Series: Fever #6
Genres: Action, Adventure, Paranormal
The year is 1 AWC—After the Wall Crash. The Fae are free and hunting us. It’s a war zone out there, and no two days are alike. I’m Dani O’Malley, the chaos-filled streets of Dublin are my home, and there’s no place I’d rather be.
Dani “Mega” O’Malley plays by her own set of rules—and in a world overrun by Dark Fae, her biggest rule is: Do what it takes to survive. Possessing rare talents and the all-powerful Sword of Light, Dani is more than equipped for the task. In fact, she’s one of the rare humans who can defend themselves against the Unseelie. But now, amid the pandemonium, her greatest gifts have turned into serious liabilities.
Dani’s ex–best friend, MacKayla Lane, wants her dead, the terrifying Unseelie princes have put a price on her head, and Inspector Jayne, the head of the police force, is after her sword and will stop at nothing to get it. What’s more, people are being mysteriously frozen to death all over the city, encased on the spot in sub-zero, icy tableaux.
When Dublin’s most seductive nightclub gets blanketed in hoarfrost, Dani finds herself at the mercy of Ryodan, the club’s ruthless, immortal owner. He needs her quick wit and exceptional skill to figure out what’s freezing Fae and humans dead in their tracks—and Ryodan will do anything to ensure her compliance.
Dodging bullets, fangs, and fists, Dani must strike treacherous bargains and make desperate alliances to save her beloved Dublin—before everything and everyone in it gets iced.
My thoughts in free-flow; unstructured and messy:
This may contain light spoilers, though none of the story is given away.
Alright, so I just finished Iced and I don’t really know what my first impression is. This story received pretty mixed reviews, and generally unimpressive reviews from friends and bloggers, so I can say that it was better than I expected. I was really nervous to read this book, hesitant to read Dani’s POV because she seemed pretty young and immature in Shadowfever. At the beginning of Iced she is very annoying – there’s no other way to describe her. She’s a very chatty character, and she narrates the majority of the book. She irked me in the beginning, but at about 1/3 of the book, I started to like her, because I thought she was very smart and extremely brave. I began to understand why KMM chose to write her that young, because she had a lot of life experiences that made her old in life, but she still had this fervor and optimism, a joy and pure happiness that she really shouldn’t have. Also, compared to everyone else around her she was illuminating. In a world where everything was frozen, iced, and cold, Dani was bright. She was fire. She had really poignant moments, but a lot of light ones too. She made me laugh quite a lot. She also made me think. The way she viewed the world was very honest and pure, and as a character I can honestly say that I might love her a little bit.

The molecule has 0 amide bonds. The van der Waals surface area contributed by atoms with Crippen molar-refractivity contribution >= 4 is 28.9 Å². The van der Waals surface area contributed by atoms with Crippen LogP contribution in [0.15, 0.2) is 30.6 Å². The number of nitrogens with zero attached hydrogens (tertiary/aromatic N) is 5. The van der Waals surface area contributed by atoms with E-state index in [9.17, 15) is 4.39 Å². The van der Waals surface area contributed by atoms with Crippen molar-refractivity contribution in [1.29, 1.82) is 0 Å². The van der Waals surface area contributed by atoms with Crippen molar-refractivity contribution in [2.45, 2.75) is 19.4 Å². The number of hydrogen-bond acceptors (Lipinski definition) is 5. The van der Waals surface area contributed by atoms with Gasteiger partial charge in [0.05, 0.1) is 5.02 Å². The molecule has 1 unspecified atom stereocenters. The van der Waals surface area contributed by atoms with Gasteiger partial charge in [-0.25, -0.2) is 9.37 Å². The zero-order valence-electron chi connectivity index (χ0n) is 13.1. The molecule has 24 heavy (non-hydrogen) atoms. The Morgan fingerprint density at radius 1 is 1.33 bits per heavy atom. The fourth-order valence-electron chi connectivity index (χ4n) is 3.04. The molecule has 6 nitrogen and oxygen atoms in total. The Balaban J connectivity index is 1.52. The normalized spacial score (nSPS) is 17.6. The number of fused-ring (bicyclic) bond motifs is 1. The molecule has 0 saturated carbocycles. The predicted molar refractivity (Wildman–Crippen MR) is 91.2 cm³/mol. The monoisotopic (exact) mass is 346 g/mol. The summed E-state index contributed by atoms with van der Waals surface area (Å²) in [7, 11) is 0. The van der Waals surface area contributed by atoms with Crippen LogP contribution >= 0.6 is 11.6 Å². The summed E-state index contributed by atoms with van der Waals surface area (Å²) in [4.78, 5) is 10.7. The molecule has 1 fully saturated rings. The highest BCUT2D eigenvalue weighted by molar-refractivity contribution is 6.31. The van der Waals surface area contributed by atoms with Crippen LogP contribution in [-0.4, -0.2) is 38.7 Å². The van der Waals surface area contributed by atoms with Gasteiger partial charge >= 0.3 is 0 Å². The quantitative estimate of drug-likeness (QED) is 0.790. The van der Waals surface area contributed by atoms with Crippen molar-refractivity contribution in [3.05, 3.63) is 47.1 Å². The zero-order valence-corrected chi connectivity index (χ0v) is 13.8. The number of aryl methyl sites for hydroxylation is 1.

Although, eventually I did soften up to Dani, what I liked most about this book were the surrounding characters. I didn’t think the main story was that interesting. It had the major villain, whom everyone was trying to catch and that was interesting enough, but the secondary characters really had my attention. I absolutely loved getting into Christian’s head. I loved seeing his transformation from human to Unseelie, and I loved seeing him turn dark while trying to maintain some of his humanity. There were some moments when he scared me. I also enjoyed Kat’s POV. She was so vulnerable and so kind. I always like reading about empaths – I love empaths in movies, so that was fun. My absolute favorite character was Dancer (he was mentioned a few times by Dani in Shadowfever). He didn’t get his own POV, but I looked forward to any scene he was in. Plus, I also thought he was perfect for Dani, and age appropriate.
I read some minor spoilers before reading this book (because I waited so long to read this, it was impossible to avoid spoilers) and I know that a lot of readers thought the relationship between Dani and Christian, and Dani and Ryodan is completely inappropriate – on their end – because she’s so young, and the way they spoke and acted around her was a bit creepy. I’ll have to say that I don’t completely disagree with those claims. I didn’t think that Ryodan’s interactions with her were too pervy, because I think he said a lot of things to get a rise out of her, but I did think Christians thoughts got weirder as the book went on, and I cringed a few times. I chose to blame that on the fact that he was turning into an Unseelie King, and it made his actions easier to handle. He’s an animal and he survives on his baser instincts.
There was one scene in the book that was pretty unforgivable to me. It involved Ryodan and Dani (it didn’t have anything to do with sex, so don’t avoid the book because of it), but I think that he went too far, and broke a hard rule for me. I don’t know if KMM can redeem him in Burned. The scene was hard to get through, but I think that was the scene that made me love Dani.
All in all, the story was better than I expected. It didn’t have any Mac and Barrons, so I couldn’t love it – I just don’t think you can have a Fever book without them. Iced did have a killer ending, so I’m very excited to read Burned. I would recommend it for those who are hesitant to read it. I listened to the audiobook and it took a while for me to get used to the female narrator’s voice. I thought her accent was sounded a little off and fake (I’m not from Ireland, so what do I know?. I loved listening to the male narrator though. I thought the voices he used for the guys was perfect. I’d recommend the audiobook, because it made the overall story more enjoyable for me. Iced took me a while to read, not because it was bad, but it took some time because it wasn’t great. So, eh… Mac and Barrons forever!